Released on BFI is a beautifully restored version of Jean Cocteau’s Orphée (1950). Cocteau is a filmmaker who defies classification. He was a poet, graphic artist, painter, sculptor, set designer and filmmaker. Whichever medium he turned to, Cocteau would create masterpieces. This does not, however, make him a mere jack-of-all-trades or a journeyman. On the contrary, a drawing by Cocteau is undeniably and iconically a Cocteau. All of these mediums for the Frenchman were, however, a conduit for his poetry. After all he was the director who had also made La Belle et la Bête (1946) (also released by BFI). This was the second of three films in Cocteau’s Orphée trilogy; the first had been his most directly Surrealist, The Blood of a Poet (Le sang d’un poète) (1930) and three years after Orphée was the final film of the trilogy, The Testament of Orphée (1953).
The film opens with an undeniable illustration by the artist over the credits and a brief synopsis or reminder of the story of the Greek myth of the musical lyric poet Orpheus and how he followed his lover, Euryadice to the Underworld to retrieve her, paying the price that he cannot look at his lover in the face or she will disappear forever. The film then opens in a typical French café, the Café des Poètes (substituting, we presume the cafes along the Boulevard Saint-Germain, the local for the Left Bank Existentialists). Here we are introduced to the disenchanted and apparently disliked poet, Orphée (Jean Marais). Others in the café are beatniks and bohemians, the enemies of Orphée, who sees himself as an outsider (every bit how Cocteau saw himself); one of the group of people is legendary existential chanteuse, Juliette Greco in her first film performance. Marais had also been Cocteau’s former lover which adds an extra frisson to the his performance.
A short while later the scene is broken up by the arrival of a black Rolls Royce with a young avant-garde and celebrated poet, Cégeste (Edouard Dermit) falling out of the vehicle drunk. He is followed by the elegant cat like Princess (Maria Casares). A brawl ensues with Orphée fearing he’ll be blamed, but precipitated by Cégeste. Suddenly Cégeste is run over and killed by a pair of hit and run motorbikes. Orphée helps them put his dead body in the car where mysterious poetry is played in the vehicle, but instead of going to a hospital they end up at a chateau where the two motorcyclists are also waiting. Along with the body they all walk through a mirror. Orphée goes to the mirror where he falls asleep and wakes up facing a puddle and his own reflection. After meeting Princess’ chauffeur, Heurtebise (Françoise Périer), he goes home to Eurydice (Marie Déa) in an agitated state. Heurtebise falls in love with Eurydice while Orphée becomes obsessed with the mysterious Princess, who it turns out is Messenger of Death and with the death of Eurydice he follows her through the mirror into the Underworld.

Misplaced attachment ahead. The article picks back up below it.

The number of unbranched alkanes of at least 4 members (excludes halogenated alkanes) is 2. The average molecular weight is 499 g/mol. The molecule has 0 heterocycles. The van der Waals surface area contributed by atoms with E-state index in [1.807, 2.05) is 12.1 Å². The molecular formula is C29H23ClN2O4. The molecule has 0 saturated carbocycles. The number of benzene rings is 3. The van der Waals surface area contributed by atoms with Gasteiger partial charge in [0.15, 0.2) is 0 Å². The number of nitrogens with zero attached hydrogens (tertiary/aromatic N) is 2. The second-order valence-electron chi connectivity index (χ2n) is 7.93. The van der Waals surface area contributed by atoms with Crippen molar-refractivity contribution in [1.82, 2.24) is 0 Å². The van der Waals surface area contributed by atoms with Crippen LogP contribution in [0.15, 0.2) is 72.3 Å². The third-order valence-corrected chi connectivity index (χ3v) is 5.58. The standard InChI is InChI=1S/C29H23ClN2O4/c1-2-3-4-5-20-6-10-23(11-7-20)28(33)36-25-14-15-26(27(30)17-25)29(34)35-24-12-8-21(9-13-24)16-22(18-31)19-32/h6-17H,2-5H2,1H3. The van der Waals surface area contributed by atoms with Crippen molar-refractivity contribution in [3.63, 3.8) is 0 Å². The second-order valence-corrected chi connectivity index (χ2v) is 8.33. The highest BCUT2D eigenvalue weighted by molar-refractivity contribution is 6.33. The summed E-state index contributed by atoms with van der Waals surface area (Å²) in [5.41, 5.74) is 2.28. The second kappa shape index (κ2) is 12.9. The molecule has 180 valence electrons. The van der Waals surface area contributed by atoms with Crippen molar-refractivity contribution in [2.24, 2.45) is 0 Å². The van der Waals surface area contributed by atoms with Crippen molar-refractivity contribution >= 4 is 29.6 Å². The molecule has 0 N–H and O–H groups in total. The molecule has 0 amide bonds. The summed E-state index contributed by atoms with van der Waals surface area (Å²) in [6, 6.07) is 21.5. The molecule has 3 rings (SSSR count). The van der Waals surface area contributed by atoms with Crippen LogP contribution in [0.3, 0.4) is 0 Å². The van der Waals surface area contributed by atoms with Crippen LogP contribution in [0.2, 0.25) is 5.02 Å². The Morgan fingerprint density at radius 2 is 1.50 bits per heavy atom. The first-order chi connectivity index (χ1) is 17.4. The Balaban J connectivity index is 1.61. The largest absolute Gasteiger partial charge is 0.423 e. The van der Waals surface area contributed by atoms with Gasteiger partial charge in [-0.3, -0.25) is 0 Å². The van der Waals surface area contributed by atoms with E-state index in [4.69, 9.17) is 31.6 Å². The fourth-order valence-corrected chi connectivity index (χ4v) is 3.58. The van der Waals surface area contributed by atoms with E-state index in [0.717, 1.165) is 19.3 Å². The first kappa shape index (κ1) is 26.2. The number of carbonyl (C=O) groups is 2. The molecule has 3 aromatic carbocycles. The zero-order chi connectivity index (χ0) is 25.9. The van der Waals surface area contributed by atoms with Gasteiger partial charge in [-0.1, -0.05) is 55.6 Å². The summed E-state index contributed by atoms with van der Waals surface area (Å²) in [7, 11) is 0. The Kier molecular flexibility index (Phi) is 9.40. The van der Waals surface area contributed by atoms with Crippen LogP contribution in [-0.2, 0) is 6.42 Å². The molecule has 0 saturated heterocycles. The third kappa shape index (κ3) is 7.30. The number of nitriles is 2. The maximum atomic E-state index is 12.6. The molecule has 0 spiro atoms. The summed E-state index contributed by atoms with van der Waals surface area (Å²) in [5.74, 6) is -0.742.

Magic is the word best used to describe some of the elements Cocteau employs in the film. Of course it is not magic, but some rudimentary special-effects, yet presented by Cocteau as pure Surreal poetry and dream-like imagery. He uses negative, playback and slow motion which in Cocteau’s world becomes a different sort of reality. The Surrealist artists, writers and poets all admired and courted Cocteau, but he was always outside of the movement and certainly the political and revolutionary elements of the movement. Nevertheless, his films embrace the dream and dream imagery as much as a painting by René Magritte or Max Ernst do, but in film. The journey of Orphée being guided through the Underworld, passing ruins and being passed by glaziers is particularly effective and almost resembles a moving picture representation of a Giorgio de Chirico painting.
Orphée arguably represents the height of the director’s artistry as a filmmaker which he never really attained to the same degree again. Perfectly acted, especially by Marais and Casares, this is a beautiful to look at High Definition transfer by BFI that draws in much from Cocteau’s personal psyche, while the events and cultural impact of the Second World War and German occupation is never far away in the film (the poetry on the radio recalls De Gaulle’s calls for resistance over the radio), surprising due to criticism of the artist’s collaboration and fraternisation with the enemy by some critics. Cocteau had redeemed himself though by personally helping Jews and his own singling out for being a homosexual.
The extras on the disc are well done with a featurette on the tricks of the filmmaker, a view on the homosexuality of Cocteau by British filmmaker John Maybury, as well as an appreciation of the artist by Pierre Bergé and Dominique Marny, as well as a commentary track by Roland-François Lack. There is also a substantial booklet including interviews with Cocteau and an essay by French film expert Ginette Vincendeau.